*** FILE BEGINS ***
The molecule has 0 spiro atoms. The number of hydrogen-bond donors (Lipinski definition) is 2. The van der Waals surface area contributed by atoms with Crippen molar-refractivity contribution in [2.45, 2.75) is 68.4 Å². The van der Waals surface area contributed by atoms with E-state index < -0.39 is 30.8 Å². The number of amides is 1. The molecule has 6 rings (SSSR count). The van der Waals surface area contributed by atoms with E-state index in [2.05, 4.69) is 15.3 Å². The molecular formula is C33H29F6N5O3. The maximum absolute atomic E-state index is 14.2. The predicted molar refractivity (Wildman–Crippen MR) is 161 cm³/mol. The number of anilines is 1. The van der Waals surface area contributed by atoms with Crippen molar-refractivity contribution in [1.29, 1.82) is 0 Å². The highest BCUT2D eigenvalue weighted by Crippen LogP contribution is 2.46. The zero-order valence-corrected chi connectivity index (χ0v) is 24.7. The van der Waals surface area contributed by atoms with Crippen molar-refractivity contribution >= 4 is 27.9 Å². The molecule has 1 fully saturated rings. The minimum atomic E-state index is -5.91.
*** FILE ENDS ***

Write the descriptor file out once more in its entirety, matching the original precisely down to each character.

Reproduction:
The molecule has 0 spiro atoms. The number of hydrogen-bond donors (Lipinski definition) is 2. The van der Waals surface area contributed by atoms with Crippen molar-refractivity contribution in [2.45, 2.75) is 68.4 Å². The van der Waals surface area contributed by atoms with E-state index < -0.39 is 30.8 Å². The number of amides is 1. The molecule has 6 rings (SSSR count). The van der Waals surface area contributed by atoms with E-state index in [2.05, 4.69) is 15.3 Å². The molecular formula is C33H29F6N5O3. The maximum absolute atomic E-state index is 14.2. The predicted molar refractivity (Wildman–Crippen MR) is 161 cm³/mol. The number of anilines is 1. The van der Waals surface area contributed by atoms with Crippen molar-refractivity contribution in [1.29, 1.82) is 0 Å². The highest BCUT2D eigenvalue weighted by Crippen LogP contribution is 2.46. The zero-order valence-corrected chi connectivity index (χ0v) is 24.7. The van der Waals surface area contributed by atoms with Crippen molar-refractivity contribution >= 4 is 27.9 Å². The molecule has 1 fully saturated rings. The minimum atomic E-state index is -5.91.